top of page

A Brand Designer Plans a Wedding

Image of my wedding guests toasting during the ceremony.
Photo by LeClaire Studios

Okay, this one might seem like a stretch or maybe controversial but stick with me. When we started planning our wedding in Portugal, I thought about it in a very similar way as I do branding. What is the experience we want our guests to have while they are at this event? What expectations can we set up along the way? How do we want people to feel? What do we want them to take away? How do I reinforce this at every step?

In most weddings, the wedding is all about the couple. And for many people, that’s great! But for us, that wasn’t the point. Sure we wanted to celebrate our love. But ultimately we wanted to celebrate the life we had built and that of course included our friends and family that supported us along the way. In other words, we wanted our guests to feel celebrated as much as we were celebrating our own relationship.

First things first. To reinforce this idea we lovingly did not call our wedding a wedding but rather our “Love Ceremony”. Is it cheesy? You better believe it. Does it make you giggle when saying it? Yup. Did it better represent the entirety of the experience? 100%.

Photo of the entire wedding.
Photo by LeClaire Studios

Second, most of our friends have never met. We met them all throughout the 7 years of our relationship and they live all over; from L.A to London. And because our main goal for our Love Ceremony was to celebrate the life we’ve built so far, it was super important for us that our friends and family were actually able to spend time together and get to know one another. Rehearsal dinner and a wedding day would not cut it. So, we set out to plan a six-day, five-night vacation for our friends and family so that by the time the ceremony finally arrived, people would have spent DAYS together.

This led to numbers three and four. Because our goal was to get everyone to actually spend time together, we knew we wanted to have an accommodation where our friends could mingle and interact. Fast forward a bunch of research and we ended up with a stunning villa in Gaviāo, Portugal that would sleep 25 of our closest friends. Considering how important travel and exploring lesser-known areas are to my partner and me, this villa in the off-the-beaten-path of Portugal was a perfect fit.

Photo of the Tagus River near the venue
Photo of the Tagus River near the venue by LeClaire Studios

Now, Gaviāo is a tiny town in a very rural part of an already small country. It’s safe to say there isn’t a TON of things to do and we would be pretty isolated. We also wanted to ensure there were enough activities that people could actually bond and create memories together. I don’t know if you’ve ever been to a party or event where no one knows each other without there being ANY structured mingling activity but it can be… well, uncomfortable. We wanted to avoid this at all costs. So we created a loose itinerary that combined practical activities like grocery shopping with relaxing activities like a beach day. The goal was to have enough structure so friends didn’t feel lost but loose enough that there was still serendipity. Like when we decided to have an impromptu family meal because one of our friends is a chef and it was a chance for friends and family to mingle, eat delicious food, and drink wine. Check, check, and check.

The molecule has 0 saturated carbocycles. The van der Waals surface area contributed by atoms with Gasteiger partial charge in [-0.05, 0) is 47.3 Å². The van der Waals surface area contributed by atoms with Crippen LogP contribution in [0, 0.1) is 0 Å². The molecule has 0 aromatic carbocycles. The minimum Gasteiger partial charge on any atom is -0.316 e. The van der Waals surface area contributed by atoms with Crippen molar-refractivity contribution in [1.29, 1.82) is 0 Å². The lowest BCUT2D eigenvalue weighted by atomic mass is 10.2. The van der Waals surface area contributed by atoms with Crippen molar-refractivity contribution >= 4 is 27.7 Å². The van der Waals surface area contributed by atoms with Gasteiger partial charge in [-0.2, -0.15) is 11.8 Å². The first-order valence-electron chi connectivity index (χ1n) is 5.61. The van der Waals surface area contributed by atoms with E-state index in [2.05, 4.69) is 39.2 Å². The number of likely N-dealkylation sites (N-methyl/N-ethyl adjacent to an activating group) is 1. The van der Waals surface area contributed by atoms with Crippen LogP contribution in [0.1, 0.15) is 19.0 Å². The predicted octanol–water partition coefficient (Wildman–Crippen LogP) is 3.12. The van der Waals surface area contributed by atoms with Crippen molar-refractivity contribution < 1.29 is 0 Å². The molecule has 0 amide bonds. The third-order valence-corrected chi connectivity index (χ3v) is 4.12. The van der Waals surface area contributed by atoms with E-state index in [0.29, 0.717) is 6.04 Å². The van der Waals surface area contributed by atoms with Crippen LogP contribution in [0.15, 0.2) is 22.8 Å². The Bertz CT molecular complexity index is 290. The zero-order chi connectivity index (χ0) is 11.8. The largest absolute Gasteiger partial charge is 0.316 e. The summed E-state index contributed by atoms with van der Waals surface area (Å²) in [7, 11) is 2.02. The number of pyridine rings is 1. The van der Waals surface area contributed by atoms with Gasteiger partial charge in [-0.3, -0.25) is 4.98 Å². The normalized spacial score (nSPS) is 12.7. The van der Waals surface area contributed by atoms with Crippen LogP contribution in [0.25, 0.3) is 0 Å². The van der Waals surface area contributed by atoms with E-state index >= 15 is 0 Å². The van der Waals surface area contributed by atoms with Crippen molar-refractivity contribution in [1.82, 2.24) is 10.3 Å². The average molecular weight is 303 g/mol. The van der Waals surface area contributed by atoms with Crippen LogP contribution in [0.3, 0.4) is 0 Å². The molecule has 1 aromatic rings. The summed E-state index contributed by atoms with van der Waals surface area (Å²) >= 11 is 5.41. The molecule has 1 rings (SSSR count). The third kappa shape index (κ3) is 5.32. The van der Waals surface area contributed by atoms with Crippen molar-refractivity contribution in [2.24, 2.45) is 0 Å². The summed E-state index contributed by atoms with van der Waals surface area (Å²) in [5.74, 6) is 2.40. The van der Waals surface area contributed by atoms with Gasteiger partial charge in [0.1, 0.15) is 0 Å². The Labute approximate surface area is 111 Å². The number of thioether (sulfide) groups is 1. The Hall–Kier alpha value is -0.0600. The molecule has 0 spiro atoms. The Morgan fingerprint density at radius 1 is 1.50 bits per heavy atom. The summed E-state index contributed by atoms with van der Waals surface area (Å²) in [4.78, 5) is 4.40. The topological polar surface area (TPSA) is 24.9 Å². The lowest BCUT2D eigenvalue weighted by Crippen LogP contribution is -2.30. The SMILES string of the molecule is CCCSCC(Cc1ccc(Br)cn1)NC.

We used this theme, of celebrating the life we had built and the people that got us there as our guiding light. We wanted everyone who came to know that we thought of them, literally each and every guest, at every step. It started with our wedding invites that included a photoshopped picture of our guest so each invite was unique. It continued to our wedding website which provided resources for guests to plan their trip. But also included a ‘Cast and Crew’ section with photos of each guest, their name, where they’re coming from, and a fun (albeit useless) fact that we wrote for each person.

We continued this through to the ceremony where we included a toast mid-ceremony to thank everyone for helping us to build this life together. And finally, I hand embroidered everyone’s name on their napkin to use as our seating chart. Every opportunity we could find to celebrate and personalize an experience for our guests, we did.

Photo of servers carrying a tray of champagne during the ceremony.
Photo by LeClaire Studios

And I can say with a resounding yes that it worked. We created an event and an experience where by the end, our guests were hugging like lifelong friends. The statement of the week was “I can’t believe I only met you days ago!”

How am I going to wrap this up you may be thinking? Is this just wedding advice? I mean, I do think this is a great way to plan your wedding but we are a design and branding agency so of course there is a larger lesson. Think about what you want the ultimate experience to be for your customer, client, or guest, and think about how you use that as your guiding principle. Where are there opportunities to delight them unexpectedly? Where are moments that are typically stressful or boring or unmemorable and you can make it something special?

Maybe it’s a hand-embroidered napkin or maybe it’s an amazing customer service experience. Whatever it is, find it and invest in it and you can thank me later.


Interested in chatting more about octopuses or design? Schedule a Discovery Call or contact us at


Profile picture of Olivia Wisden, author of this blog post as well as the CEO/Founder of UnderBelly Creative.

About The Author

Olivia Wisden is the Founder + CEO of UnderBelly Creative. She has worked with dozens of brands over the years ranging from city initiatives to product launches and beyond. When she’s not fan-girling over the design team’s illustrations she can probably be found reading a novel or attending a boxing class.


bottom of page